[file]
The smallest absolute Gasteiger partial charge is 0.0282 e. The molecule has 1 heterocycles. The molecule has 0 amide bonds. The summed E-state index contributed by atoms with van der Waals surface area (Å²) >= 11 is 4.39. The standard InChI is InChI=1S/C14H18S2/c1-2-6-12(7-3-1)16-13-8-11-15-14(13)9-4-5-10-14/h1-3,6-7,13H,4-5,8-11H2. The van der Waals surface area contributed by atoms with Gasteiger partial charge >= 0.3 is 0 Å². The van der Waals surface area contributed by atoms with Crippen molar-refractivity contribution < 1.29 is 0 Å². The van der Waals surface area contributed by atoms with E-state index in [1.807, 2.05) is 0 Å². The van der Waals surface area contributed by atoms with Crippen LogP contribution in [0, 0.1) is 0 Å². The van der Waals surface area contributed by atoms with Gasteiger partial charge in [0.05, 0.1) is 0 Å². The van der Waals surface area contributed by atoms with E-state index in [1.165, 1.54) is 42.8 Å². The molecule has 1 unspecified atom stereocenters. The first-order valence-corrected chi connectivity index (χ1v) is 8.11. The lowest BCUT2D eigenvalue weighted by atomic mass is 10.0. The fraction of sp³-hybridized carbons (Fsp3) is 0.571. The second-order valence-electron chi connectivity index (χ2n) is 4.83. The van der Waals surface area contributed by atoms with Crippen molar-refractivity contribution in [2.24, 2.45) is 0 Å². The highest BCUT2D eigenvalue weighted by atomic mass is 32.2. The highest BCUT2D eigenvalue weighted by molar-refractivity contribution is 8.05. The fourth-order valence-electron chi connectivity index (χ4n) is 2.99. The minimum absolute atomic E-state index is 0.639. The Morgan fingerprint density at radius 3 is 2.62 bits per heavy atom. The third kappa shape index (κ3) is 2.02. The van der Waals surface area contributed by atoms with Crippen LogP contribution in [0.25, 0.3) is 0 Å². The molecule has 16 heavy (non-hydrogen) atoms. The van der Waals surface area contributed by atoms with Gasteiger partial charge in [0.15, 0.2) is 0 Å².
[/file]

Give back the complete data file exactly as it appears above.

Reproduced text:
The smallest absolute Gasteiger partial charge is 0.0282 e. The molecule has 1 heterocycles. The molecule has 0 amide bonds. The summed E-state index contributed by atoms with van der Waals surface area (Å²) >= 11 is 4.39. The standard InChI is InChI=1S/C14H18S2/c1-2-6-12(7-3-1)16-13-8-11-15-14(13)9-4-5-10-14/h1-3,6-7,13H,4-5,8-11H2. The van der Waals surface area contributed by atoms with Gasteiger partial charge >= 0.3 is 0 Å². The van der Waals surface area contributed by atoms with Crippen molar-refractivity contribution < 1.29 is 0 Å². The van der Waals surface area contributed by atoms with E-state index in [1.807, 2.05) is 0 Å². The van der Waals surface area contributed by atoms with Crippen LogP contribution in [0, 0.1) is 0 Å². The van der Waals surface area contributed by atoms with Gasteiger partial charge in [0.05, 0.1) is 0 Å². The van der Waals surface area contributed by atoms with E-state index in [1.165, 1.54) is 42.8 Å². The molecule has 1 unspecified atom stereocenters. The first-order valence-corrected chi connectivity index (χ1v) is 8.11. The lowest BCUT2D eigenvalue weighted by atomic mass is 10.0. The fraction of sp³-hybridized carbons (Fsp3) is 0.571. The second-order valence-electron chi connectivity index (χ2n) is 4.83. The van der Waals surface area contributed by atoms with Crippen molar-refractivity contribution in [2.24, 2.45) is 0 Å². The highest BCUT2D eigenvalue weighted by atomic mass is 32.2. The highest BCUT2D eigenvalue weighted by molar-refractivity contribution is 8.05. The fourth-order valence-electron chi connectivity index (χ4n) is 2.99. The minimum absolute atomic E-state index is 0.639. The Morgan fingerprint density at radius 3 is 2.62 bits per heavy atom. The third kappa shape index (κ3) is 2.02. The van der Waals surface area contributed by atoms with Crippen LogP contribution in [0.25, 0.3) is 0 Å². The molecule has 16 heavy (non-hydrogen) atoms. The van der Waals surface area contributed by atoms with Gasteiger partial charge in [0.15, 0.2) is 0 Å².